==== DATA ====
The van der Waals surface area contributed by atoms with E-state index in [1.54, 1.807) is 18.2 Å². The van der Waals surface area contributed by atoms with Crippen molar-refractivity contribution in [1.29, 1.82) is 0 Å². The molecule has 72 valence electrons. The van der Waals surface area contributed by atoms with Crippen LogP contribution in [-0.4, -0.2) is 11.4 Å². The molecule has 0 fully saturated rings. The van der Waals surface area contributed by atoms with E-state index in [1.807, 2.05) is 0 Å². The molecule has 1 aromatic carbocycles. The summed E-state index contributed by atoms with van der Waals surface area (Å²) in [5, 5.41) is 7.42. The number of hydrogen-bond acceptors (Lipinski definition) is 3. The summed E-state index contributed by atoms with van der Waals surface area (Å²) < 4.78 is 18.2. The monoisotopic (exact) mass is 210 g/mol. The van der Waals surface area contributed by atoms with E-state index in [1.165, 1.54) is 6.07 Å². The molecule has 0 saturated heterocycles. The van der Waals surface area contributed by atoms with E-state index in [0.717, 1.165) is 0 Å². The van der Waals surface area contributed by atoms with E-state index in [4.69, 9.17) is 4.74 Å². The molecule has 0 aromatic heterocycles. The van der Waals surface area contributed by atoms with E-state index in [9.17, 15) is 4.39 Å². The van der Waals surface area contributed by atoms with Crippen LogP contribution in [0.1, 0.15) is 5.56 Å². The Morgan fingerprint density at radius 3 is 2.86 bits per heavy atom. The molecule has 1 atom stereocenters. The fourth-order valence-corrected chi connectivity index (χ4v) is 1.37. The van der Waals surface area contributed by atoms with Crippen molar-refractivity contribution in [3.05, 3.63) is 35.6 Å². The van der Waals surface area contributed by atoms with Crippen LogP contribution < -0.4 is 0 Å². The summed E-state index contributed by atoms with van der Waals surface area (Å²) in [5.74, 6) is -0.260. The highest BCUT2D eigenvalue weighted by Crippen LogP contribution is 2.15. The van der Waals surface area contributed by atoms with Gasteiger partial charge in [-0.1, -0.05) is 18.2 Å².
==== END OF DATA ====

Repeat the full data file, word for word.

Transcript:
The van der Waals surface area contributed by atoms with E-state index in [1.54, 1.807) is 18.2 Å². The van der Waals surface area contributed by atoms with Crippen molar-refractivity contribution in [1.29, 1.82) is 0 Å². The molecule has 72 valence electrons. The van der Waals surface area contributed by atoms with Crippen LogP contribution in [-0.4, -0.2) is 11.4 Å². The molecule has 0 fully saturated rings. The van der Waals surface area contributed by atoms with E-state index in [1.807, 2.05) is 0 Å². The molecule has 1 aromatic carbocycles. The summed E-state index contributed by atoms with van der Waals surface area (Å²) in [5, 5.41) is 7.42. The number of hydrogen-bond acceptors (Lipinski definition) is 3. The summed E-state index contributed by atoms with van der Waals surface area (Å²) < 4.78 is 18.2. The monoisotopic (exact) mass is 210 g/mol. The van der Waals surface area contributed by atoms with E-state index in [1.165, 1.54) is 6.07 Å². The molecule has 0 saturated heterocycles. The van der Waals surface area contributed by atoms with E-state index in [0.717, 1.165) is 0 Å². The van der Waals surface area contributed by atoms with E-state index in [4.69, 9.17) is 4.74 Å². The molecule has 0 aromatic heterocycles. The van der Waals surface area contributed by atoms with E-state index in [9.17, 15) is 4.39 Å². The van der Waals surface area contributed by atoms with Crippen LogP contribution in [0.1, 0.15) is 5.56 Å². The Morgan fingerprint density at radius 3 is 2.86 bits per heavy atom. The molecule has 1 atom stereocenters. The fourth-order valence-corrected chi connectivity index (χ4v) is 1.37. The van der Waals surface area contributed by atoms with Crippen molar-refractivity contribution in [3.05, 3.63) is 35.6 Å². The van der Waals surface area contributed by atoms with Crippen LogP contribution < -0.4 is 0 Å². The summed E-state index contributed by atoms with van der Waals surface area (Å²) in [5.74, 6) is -0.260. The highest BCUT2D eigenvalue weighted by Crippen LogP contribution is 2.15. The van der Waals surface area contributed by atoms with Gasteiger partial charge in [-0.1, -0.05) is 18.2 Å².